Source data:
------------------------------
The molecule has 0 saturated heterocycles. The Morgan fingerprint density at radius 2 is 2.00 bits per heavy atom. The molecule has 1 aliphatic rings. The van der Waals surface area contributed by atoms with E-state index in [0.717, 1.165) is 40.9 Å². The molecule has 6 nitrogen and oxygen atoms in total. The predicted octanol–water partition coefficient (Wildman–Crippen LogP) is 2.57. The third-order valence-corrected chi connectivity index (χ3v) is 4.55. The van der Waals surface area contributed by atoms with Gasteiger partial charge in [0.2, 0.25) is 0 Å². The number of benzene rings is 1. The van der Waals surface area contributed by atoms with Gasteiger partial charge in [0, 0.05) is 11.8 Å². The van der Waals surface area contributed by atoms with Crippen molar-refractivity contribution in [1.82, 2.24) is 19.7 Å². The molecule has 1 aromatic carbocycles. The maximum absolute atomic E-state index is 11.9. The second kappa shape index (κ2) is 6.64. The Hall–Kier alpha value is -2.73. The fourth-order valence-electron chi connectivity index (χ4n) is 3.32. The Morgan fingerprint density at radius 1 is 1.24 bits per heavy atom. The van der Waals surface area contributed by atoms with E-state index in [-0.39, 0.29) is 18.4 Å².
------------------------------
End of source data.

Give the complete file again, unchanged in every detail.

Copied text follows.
The molecule has 0 saturated heterocycles. The Morgan fingerprint density at radius 2 is 2.00 bits per heavy atom. The molecule has 1 aliphatic rings. The van der Waals surface area contributed by atoms with E-state index in [0.717, 1.165) is 40.9 Å². The molecule has 6 nitrogen and oxygen atoms in total. The predicted octanol–water partition coefficient (Wildman–Crippen LogP) is 2.57. The third-order valence-corrected chi connectivity index (χ3v) is 4.55. The van der Waals surface area contributed by atoms with Gasteiger partial charge in [0.2, 0.25) is 0 Å². The number of benzene rings is 1. The van der Waals surface area contributed by atoms with Gasteiger partial charge in [0, 0.05) is 11.8 Å². The van der Waals surface area contributed by atoms with Crippen molar-refractivity contribution in [1.82, 2.24) is 19.7 Å². The molecule has 1 aromatic carbocycles. The maximum absolute atomic E-state index is 11.9. The second kappa shape index (κ2) is 6.64. The Hall–Kier alpha value is -2.73. The fourth-order valence-electron chi connectivity index (χ4n) is 3.32. The Morgan fingerprint density at radius 1 is 1.24 bits per heavy atom. The van der Waals surface area contributed by atoms with E-state index in [-0.39, 0.29) is 18.4 Å².